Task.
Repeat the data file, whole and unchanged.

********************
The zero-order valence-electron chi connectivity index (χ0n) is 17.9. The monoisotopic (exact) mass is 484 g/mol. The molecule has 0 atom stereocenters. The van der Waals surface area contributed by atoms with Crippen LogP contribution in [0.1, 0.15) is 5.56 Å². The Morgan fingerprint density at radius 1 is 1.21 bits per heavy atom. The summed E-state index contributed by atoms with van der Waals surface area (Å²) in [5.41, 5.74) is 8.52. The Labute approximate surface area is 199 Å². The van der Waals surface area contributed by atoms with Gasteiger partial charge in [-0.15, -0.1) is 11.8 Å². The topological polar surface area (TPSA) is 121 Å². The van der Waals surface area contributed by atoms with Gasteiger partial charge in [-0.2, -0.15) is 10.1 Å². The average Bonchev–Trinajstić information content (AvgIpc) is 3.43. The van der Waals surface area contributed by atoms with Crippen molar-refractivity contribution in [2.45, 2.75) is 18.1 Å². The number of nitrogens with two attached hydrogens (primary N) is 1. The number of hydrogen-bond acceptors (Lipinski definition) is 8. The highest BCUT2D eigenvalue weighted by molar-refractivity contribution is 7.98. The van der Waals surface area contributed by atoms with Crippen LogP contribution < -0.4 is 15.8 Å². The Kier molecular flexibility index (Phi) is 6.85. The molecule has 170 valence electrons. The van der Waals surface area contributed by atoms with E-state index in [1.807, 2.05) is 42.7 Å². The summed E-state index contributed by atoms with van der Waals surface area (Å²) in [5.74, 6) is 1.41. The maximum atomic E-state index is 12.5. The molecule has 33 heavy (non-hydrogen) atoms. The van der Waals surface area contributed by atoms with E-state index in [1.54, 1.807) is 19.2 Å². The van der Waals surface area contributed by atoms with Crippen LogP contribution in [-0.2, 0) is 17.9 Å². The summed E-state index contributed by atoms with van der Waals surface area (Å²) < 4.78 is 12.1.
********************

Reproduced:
The zero-order valence-electron chi connectivity index (χ0n) is 17.9. The monoisotopic (exact) mass is 484 g/mol. The molecule has 0 atom stereocenters. The van der Waals surface area contributed by atoms with Crippen LogP contribution in [0.1, 0.15) is 5.56 Å². The Morgan fingerprint density at radius 1 is 1.21 bits per heavy atom. The summed E-state index contributed by atoms with van der Waals surface area (Å²) in [5.41, 5.74) is 8.52. The Labute approximate surface area is 199 Å². The van der Waals surface area contributed by atoms with Gasteiger partial charge in [-0.15, -0.1) is 11.8 Å². The topological polar surface area (TPSA) is 121 Å². The van der Waals surface area contributed by atoms with Gasteiger partial charge in [-0.2, -0.15) is 10.1 Å². The average Bonchev–Trinajstić information content (AvgIpc) is 3.43. The van der Waals surface area contributed by atoms with Crippen molar-refractivity contribution in [2.45, 2.75) is 18.1 Å². The number of nitrogens with two attached hydrogens (primary N) is 1. The number of hydrogen-bond acceptors (Lipinski definition) is 8. The highest BCUT2D eigenvalue weighted by molar-refractivity contribution is 7.98. The van der Waals surface area contributed by atoms with Crippen LogP contribution < -0.4 is 15.8 Å². The Kier molecular flexibility index (Phi) is 6.85. The molecule has 170 valence electrons. The van der Waals surface area contributed by atoms with E-state index in [1.807, 2.05) is 42.7 Å². The summed E-state index contributed by atoms with van der Waals surface area (Å²) in [5.74, 6) is 1.41. The maximum atomic E-state index is 12.5. The molecule has 33 heavy (non-hydrogen) atoms. The van der Waals surface area contributed by atoms with E-state index in [1.54, 1.807) is 19.2 Å². The van der Waals surface area contributed by atoms with Crippen LogP contribution in [-0.2, 0) is 17.9 Å². The summed E-state index contributed by atoms with van der Waals surface area (Å²) < 4.78 is 12.1.